This blog series has sailed from the shores of networking, passed down waterfalls and reflows, and arrived in ECMAScriptland. Now, turns out there’s one bridge to cross to get to DOMlandia.

(OK, I need to get some sleep, evidently. Anyway.) Ara Pehlivanian talked about strategies for loading JavaScript code. Yesterday’s post was about rendering and how you can prevent making things worse in JavaScript. Today’s post will be about DOM access optimizations and, if all is good, tomorrow’s post will round up the JavaScript discussion with some techniques for extreme optimization.

What’s with the DOM

Document Object Model (DOM) is a language-independent API for accessing and working with a document. Could be an HTML document, or XML, SVG and so on. DOM is not ECMAScript. ECMAScript is just one way to work with the DOM API. They both started in the web browser but now things are different. ECMAscript has many other uses and so has the DOM. You can generate a page server side, using the DOM is you like. Or script Photoshop with ECMAScript.

All that goes to show that ECMAScript and DOM are now separate, they make sense on their own, they don’t need each other. And they are kept separate by the browsers.

For example WebCore is the layout, rendering and DOM library used by WebKit, while JavaScriptCore (most recently rewritten as SquirrelFish) is the implementation of ECMAScript. In IE – Trident (DOM) and JScript. In Firefox – Gecko (DOM) and SpiderMonkey (ECMAScript).

The toll bridge

An excellent analogy I heard in this video from John Hrvatin of MSIE is that we can think of the DOM as a piece of land and JavaScript/ECMAScript as another piece of land. Both connected via a toll bridge. I tried to illustrate this analogy here.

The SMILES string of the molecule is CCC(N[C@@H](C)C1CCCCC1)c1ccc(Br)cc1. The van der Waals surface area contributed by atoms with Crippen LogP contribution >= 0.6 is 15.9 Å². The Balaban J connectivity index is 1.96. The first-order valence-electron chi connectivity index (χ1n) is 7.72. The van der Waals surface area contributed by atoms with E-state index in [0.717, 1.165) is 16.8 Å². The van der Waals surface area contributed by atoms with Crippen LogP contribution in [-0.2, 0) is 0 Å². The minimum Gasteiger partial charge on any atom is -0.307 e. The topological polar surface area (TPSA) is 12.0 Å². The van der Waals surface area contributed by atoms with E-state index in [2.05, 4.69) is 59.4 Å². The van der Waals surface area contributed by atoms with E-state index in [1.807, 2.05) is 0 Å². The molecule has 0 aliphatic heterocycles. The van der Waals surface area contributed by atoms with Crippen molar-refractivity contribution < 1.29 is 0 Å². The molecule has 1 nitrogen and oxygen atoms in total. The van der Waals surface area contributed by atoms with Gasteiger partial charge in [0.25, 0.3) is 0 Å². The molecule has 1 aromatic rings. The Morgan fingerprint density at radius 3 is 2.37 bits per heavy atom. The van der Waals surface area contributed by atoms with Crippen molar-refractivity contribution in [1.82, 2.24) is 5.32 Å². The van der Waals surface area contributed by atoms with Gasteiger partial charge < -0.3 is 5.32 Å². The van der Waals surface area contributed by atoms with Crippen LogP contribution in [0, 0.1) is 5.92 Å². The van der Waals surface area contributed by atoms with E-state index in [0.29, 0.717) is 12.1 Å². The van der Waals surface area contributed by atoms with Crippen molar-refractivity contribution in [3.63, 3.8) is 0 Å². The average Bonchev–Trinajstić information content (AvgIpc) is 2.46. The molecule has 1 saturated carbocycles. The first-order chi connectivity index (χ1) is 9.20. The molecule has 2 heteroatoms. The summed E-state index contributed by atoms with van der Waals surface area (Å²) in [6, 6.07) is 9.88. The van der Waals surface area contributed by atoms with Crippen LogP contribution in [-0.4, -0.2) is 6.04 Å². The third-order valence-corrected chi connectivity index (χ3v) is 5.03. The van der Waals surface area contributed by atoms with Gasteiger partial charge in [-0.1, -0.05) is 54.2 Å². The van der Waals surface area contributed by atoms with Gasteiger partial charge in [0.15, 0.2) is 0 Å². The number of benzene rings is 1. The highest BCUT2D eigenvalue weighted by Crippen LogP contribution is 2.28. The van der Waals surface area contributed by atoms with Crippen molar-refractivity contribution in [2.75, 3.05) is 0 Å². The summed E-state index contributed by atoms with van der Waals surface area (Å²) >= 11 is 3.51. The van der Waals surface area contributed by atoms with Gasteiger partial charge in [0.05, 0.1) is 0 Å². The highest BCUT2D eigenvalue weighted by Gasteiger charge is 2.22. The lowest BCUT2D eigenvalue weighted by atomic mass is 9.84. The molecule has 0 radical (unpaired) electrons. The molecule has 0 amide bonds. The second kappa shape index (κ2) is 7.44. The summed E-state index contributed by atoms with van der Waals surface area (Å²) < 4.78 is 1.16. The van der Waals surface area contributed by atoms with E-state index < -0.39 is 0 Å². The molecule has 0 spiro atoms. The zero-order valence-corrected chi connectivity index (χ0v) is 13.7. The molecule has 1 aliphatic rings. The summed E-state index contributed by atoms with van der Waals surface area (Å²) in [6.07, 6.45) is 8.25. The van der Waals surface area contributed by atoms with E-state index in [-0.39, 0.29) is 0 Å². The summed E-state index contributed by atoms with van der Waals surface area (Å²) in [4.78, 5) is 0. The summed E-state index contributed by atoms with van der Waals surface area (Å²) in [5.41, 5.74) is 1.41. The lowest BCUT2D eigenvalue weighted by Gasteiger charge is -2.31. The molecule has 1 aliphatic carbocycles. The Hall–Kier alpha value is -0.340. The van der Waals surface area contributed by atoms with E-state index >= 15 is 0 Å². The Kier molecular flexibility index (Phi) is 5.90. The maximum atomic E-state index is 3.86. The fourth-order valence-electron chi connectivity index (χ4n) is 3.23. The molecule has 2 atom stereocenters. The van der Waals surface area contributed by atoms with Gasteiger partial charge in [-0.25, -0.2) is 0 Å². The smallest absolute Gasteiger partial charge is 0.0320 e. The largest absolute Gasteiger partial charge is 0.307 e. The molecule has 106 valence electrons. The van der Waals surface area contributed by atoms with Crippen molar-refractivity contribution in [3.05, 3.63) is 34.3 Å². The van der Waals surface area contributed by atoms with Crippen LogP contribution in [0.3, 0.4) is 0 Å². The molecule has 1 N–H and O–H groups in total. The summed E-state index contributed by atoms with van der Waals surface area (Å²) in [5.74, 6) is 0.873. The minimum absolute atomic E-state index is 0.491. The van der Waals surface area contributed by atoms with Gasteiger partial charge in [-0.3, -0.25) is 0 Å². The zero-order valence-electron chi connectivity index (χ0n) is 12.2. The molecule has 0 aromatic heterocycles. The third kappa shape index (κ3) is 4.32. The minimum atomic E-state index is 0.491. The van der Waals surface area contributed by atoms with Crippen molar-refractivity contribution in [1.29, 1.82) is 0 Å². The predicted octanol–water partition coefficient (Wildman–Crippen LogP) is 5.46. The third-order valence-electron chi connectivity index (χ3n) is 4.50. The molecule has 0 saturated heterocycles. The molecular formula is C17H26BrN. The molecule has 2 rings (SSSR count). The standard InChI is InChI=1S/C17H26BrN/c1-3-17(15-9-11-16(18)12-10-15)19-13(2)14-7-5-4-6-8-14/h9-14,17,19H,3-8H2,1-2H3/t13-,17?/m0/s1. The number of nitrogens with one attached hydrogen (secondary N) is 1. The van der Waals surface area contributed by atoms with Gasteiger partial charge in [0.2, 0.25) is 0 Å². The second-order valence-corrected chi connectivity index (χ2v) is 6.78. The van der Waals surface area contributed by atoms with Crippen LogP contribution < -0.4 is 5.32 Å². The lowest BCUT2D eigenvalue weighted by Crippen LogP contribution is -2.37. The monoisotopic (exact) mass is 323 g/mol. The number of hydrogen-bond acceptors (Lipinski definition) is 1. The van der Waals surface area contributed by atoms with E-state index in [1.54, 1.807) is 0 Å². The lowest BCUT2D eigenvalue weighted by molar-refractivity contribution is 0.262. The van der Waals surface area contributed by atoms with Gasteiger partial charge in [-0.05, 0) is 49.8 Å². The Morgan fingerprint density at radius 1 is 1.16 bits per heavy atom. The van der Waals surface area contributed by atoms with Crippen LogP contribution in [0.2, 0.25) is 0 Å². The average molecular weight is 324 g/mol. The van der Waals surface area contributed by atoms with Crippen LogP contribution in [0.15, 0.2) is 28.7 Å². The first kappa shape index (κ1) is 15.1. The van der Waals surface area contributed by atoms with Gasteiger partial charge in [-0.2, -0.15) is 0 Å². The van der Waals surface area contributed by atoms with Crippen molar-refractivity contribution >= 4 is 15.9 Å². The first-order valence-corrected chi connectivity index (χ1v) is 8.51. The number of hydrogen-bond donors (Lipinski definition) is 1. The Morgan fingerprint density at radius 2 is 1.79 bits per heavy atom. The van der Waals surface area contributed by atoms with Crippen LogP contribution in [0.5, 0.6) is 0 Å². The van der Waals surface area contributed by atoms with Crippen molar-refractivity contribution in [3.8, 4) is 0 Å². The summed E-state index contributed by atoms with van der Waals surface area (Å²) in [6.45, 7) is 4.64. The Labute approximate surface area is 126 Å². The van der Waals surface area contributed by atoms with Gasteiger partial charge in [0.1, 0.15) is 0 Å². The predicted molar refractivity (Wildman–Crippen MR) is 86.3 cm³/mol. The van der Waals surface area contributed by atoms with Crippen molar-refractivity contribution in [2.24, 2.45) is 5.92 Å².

domland and ecmaland connected with a bridge

All your JavaScript code that doesn’t require a page – code such as loops, ifs, variables and a handful of built-in functions and objects – lives in ECMALand. Anything that starts with document.* lives in DOMLand. When your JavaScript needs to access the DOM, you need to cross that bridge to DOMlandia. And the bad part is that it’s a toll bridge and you have to pay a fee every time you cross. So, the more you cross that bridge, the more you pay your performance toll.

How bad?

So, how serious is that performance penalty? Pretty serious actually. DOM access and manipulations is probably the most expensive activity you do in your JavaScript, followed by layouting (reflowing and painting activities). When you look for problems in your JavaScript (you use a profile instead of shooting in the dark, of course, but still) most likely it’s the DOM that’s slowing you down.

As an illustration, consider this bad, bad code:

// bad
for (var count = 0; count < 15000; count++) {
    document.getElementById('here').innerHTML += 'a';
}

This code is bad because it touches the DOM twice on every loop tick. It doesn’t cache the reference to the DOM element, it looks for that element every time. Then this code also updates the live DOM which means it causes a reflow and a repaint (which are probably buffered by the browsers and executed in batches, but still bad).

Compare with the following code:

// better
var content = '';
for (var count = 0; count < 15000; count++) {
    content += 'a';
}
document.getElementById('here').innerHTML += content;

Here’s we only touch the DOM twice at the end. The whole time otherwise we work in ECMAland with a local variable.

And how bad is the bad example? It’s over 100 times worse in IE6,7 and Safari, over 200 times worse in FF3.5 and IE8 and about 50 times worse in Chrome. We’re not talking percentages here – we talk 100 times worse.

Now obviously this is a bad and made up example, but it does show the magnitude of the problem with DOM access.

Mitigating the problem – don’t touch the DOM